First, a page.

Legendary rock-and-roll photographer Mick Rock brings his “Icons” exhibition to Dallas
If you don’t know his name, you are no doubt familiar with his imagery. Cambridge-educated photographer Mick Rock has oft been labeled the “Zelig of the music industry” for his innate ability to be in the right place at the right time, capturing the likes of David Bowie, Iggy Pop, Lou Reed, Syd Barrett, Debbie Harry and Queen in all their high-cheekboned, youthful glory.
But then again, there were plenty of other ’70s and ’80s scenesters with a camera in hand, and they didn’t walk away with some of the most indelible images of the era. To say Rock has an eye would be an underestimation. And “The Man Who Shot the Seventies,” never really stopped working, even during a period of hedonism covered in his 2016 documentary, Shot! The Psycho-Spiritual Mantra of Rock.
As enthusiastic about his yoga and meditation practice as he is about his chosen profession, Rock is as interesting as the subjects he has chosen to capture. In Dallas September 14 for the opening of his show Icons at The Public Trust, he’ll be at The Taschen Library at The Joule for an artist’s talk and book signing of The Rise of David Bowie 1972-1973 (published mere months after the superstar succumbed to cancer).
We took a moment to pick the brain of the iconoclastic—and still very much in demand—photographer ahead of the opening.
Let’s begin at the beginning—how did you first pick up a camera?
It’s in the documentary. I don’t even know if I segued into photography. I was studying modern languages and literature on a scholarship, and it was that particular time in the culture when everything was on the move, particularly for young would-be rebels!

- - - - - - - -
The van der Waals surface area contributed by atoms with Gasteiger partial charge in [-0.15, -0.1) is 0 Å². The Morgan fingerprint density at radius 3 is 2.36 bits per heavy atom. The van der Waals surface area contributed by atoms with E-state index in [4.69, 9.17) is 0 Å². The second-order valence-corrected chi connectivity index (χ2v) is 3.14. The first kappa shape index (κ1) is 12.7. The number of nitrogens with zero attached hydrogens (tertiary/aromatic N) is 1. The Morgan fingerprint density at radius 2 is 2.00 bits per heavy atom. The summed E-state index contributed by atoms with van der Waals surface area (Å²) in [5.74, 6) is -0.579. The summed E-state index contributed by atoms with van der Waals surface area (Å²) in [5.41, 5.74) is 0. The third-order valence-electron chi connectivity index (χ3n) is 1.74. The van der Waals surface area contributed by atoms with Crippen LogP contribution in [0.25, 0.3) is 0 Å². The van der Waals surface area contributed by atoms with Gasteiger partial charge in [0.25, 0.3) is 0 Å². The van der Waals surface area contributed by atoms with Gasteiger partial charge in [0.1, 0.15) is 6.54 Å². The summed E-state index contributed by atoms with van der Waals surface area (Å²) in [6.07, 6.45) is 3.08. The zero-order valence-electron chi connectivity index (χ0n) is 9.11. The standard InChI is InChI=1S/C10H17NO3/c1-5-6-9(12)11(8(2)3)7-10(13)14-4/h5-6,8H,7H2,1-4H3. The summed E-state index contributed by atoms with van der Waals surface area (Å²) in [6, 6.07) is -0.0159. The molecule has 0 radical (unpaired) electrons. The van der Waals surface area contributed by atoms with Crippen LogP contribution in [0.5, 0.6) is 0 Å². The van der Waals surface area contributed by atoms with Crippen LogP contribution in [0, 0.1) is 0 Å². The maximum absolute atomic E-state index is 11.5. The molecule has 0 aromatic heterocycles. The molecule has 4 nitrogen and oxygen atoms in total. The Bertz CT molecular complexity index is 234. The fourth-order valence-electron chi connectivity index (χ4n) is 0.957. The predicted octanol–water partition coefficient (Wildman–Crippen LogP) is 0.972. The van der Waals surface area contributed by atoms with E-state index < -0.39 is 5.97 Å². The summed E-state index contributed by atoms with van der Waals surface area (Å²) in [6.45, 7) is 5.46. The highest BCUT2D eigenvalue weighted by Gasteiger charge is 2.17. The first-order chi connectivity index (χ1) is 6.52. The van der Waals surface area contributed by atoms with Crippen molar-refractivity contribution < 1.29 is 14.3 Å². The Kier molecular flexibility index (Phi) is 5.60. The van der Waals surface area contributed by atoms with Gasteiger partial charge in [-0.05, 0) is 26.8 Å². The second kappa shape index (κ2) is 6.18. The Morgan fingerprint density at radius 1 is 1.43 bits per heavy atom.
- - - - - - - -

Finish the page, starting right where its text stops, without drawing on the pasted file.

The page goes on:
My parents had no money, so it wasn’t like I had a camera, but a friend of mine came from a wealthy family turned me onto LSD. I picked up his camera and pointed it (at a young lady) and started clicking. Every time I clicked, it changed everything—the face changed from a skeleton to a baby to an old woman. It was like 2001: A Space Odyssey.
It fascinated me, so I borrowed my mate’s camera. If you were studying in an arts college, you had a lot of time on your hands. I took pictures of a lead singer who had Hendrix looks and got five pounds—which was something, the idea that I could get paid for taking pictures.
Ah, and we thought that meeting Syd (Barrett, the original lead singer of Pink Floyd) was the catalyst.
It effectively was, but that wasn’t the beginning of it. I got to know Syd at the Cambridge Arts College Christmas party, and about 18 months later I shot him. Syd is really the one that cracked open the door, not that I got paid much for that but I didn’t really care. We were all young, the world was young, and there was such a thing as the underground. It was a cool time to be in your late teens and early 20s.
My mother used to say, “I know you’re only doing this to avoid getting a real job,” but it just evolved. In those days, I would also do a little interview, and that’s how I met Bowie—not that he was any big deal when I met him! After a while, I had to stop the writing because I didn’t have time. I met Lou Reed and Iggy (Pop). Queen popped up and Roxy Music, and I was shooting all kinds of stuff. I have this huge archive—I was shooting whether I was making money or not.
Did you know your subjects would become icons?